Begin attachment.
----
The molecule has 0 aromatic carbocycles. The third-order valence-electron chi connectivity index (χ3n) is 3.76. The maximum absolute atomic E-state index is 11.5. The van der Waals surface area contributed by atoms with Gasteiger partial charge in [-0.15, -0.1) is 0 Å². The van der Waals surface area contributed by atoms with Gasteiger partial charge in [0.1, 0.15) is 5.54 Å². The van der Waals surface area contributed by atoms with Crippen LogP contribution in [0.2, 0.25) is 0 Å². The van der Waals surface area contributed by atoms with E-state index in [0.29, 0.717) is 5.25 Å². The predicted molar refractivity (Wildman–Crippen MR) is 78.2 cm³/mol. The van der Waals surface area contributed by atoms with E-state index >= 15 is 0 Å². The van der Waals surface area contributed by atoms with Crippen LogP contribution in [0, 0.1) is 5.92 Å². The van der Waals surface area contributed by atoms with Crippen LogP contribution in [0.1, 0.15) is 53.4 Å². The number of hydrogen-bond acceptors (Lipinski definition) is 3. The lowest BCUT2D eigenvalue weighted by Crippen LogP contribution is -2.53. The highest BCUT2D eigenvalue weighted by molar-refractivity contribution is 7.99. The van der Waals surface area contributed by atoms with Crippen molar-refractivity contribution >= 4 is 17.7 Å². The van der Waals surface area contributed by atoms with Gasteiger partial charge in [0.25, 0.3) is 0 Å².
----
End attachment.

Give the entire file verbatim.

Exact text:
The molecule has 0 aromatic carbocycles. The third-order valence-electron chi connectivity index (χ3n) is 3.76. The maximum absolute atomic E-state index is 11.5. The van der Waals surface area contributed by atoms with Gasteiger partial charge in [-0.15, -0.1) is 0 Å². The van der Waals surface area contributed by atoms with Gasteiger partial charge in [0.1, 0.15) is 5.54 Å². The van der Waals surface area contributed by atoms with Crippen LogP contribution in [0.2, 0.25) is 0 Å². The van der Waals surface area contributed by atoms with E-state index in [0.29, 0.717) is 5.25 Å². The predicted molar refractivity (Wildman–Crippen MR) is 78.2 cm³/mol. The van der Waals surface area contributed by atoms with E-state index >= 15 is 0 Å². The van der Waals surface area contributed by atoms with Crippen LogP contribution in [0, 0.1) is 5.92 Å². The van der Waals surface area contributed by atoms with Crippen LogP contribution in [0.1, 0.15) is 53.4 Å². The number of hydrogen-bond acceptors (Lipinski definition) is 3. The lowest BCUT2D eigenvalue weighted by Crippen LogP contribution is -2.53. The highest BCUT2D eigenvalue weighted by molar-refractivity contribution is 7.99. The van der Waals surface area contributed by atoms with Crippen molar-refractivity contribution >= 4 is 17.7 Å². The van der Waals surface area contributed by atoms with Gasteiger partial charge in [0.25, 0.3) is 0 Å².